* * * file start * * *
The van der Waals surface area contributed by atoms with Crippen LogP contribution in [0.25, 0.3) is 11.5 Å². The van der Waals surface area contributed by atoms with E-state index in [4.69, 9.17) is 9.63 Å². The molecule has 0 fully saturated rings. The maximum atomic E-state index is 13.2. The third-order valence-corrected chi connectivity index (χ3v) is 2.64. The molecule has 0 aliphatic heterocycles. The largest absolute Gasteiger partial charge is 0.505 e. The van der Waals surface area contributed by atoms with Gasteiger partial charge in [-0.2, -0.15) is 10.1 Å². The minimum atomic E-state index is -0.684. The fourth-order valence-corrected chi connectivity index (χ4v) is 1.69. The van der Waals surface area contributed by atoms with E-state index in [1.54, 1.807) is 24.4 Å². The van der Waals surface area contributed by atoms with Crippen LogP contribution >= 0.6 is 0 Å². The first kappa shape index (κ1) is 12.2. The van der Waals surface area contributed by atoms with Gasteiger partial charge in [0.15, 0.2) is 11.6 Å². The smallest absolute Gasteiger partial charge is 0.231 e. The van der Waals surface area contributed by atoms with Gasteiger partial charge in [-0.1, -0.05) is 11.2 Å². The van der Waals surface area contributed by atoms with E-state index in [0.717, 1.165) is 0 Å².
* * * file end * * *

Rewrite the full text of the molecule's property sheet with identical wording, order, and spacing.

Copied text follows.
The van der Waals surface area contributed by atoms with Crippen LogP contribution in [0.25, 0.3) is 11.5 Å². The van der Waals surface area contributed by atoms with E-state index in [4.69, 9.17) is 9.63 Å². The molecule has 0 fully saturated rings. The maximum atomic E-state index is 13.2. The third-order valence-corrected chi connectivity index (χ3v) is 2.64. The molecule has 0 aliphatic heterocycles. The largest absolute Gasteiger partial charge is 0.505 e. The van der Waals surface area contributed by atoms with Gasteiger partial charge in [-0.2, -0.15) is 10.1 Å². The minimum atomic E-state index is -0.684. The fourth-order valence-corrected chi connectivity index (χ4v) is 1.69. The van der Waals surface area contributed by atoms with E-state index in [1.54, 1.807) is 24.4 Å². The van der Waals surface area contributed by atoms with Crippen LogP contribution >= 0.6 is 0 Å². The first kappa shape index (κ1) is 12.2. The van der Waals surface area contributed by atoms with Gasteiger partial charge in [0.15, 0.2) is 11.6 Å². The smallest absolute Gasteiger partial charge is 0.231 e. The van der Waals surface area contributed by atoms with Gasteiger partial charge in [-0.1, -0.05) is 11.2 Å². The van der Waals surface area contributed by atoms with E-state index in [0.717, 1.165) is 0 Å².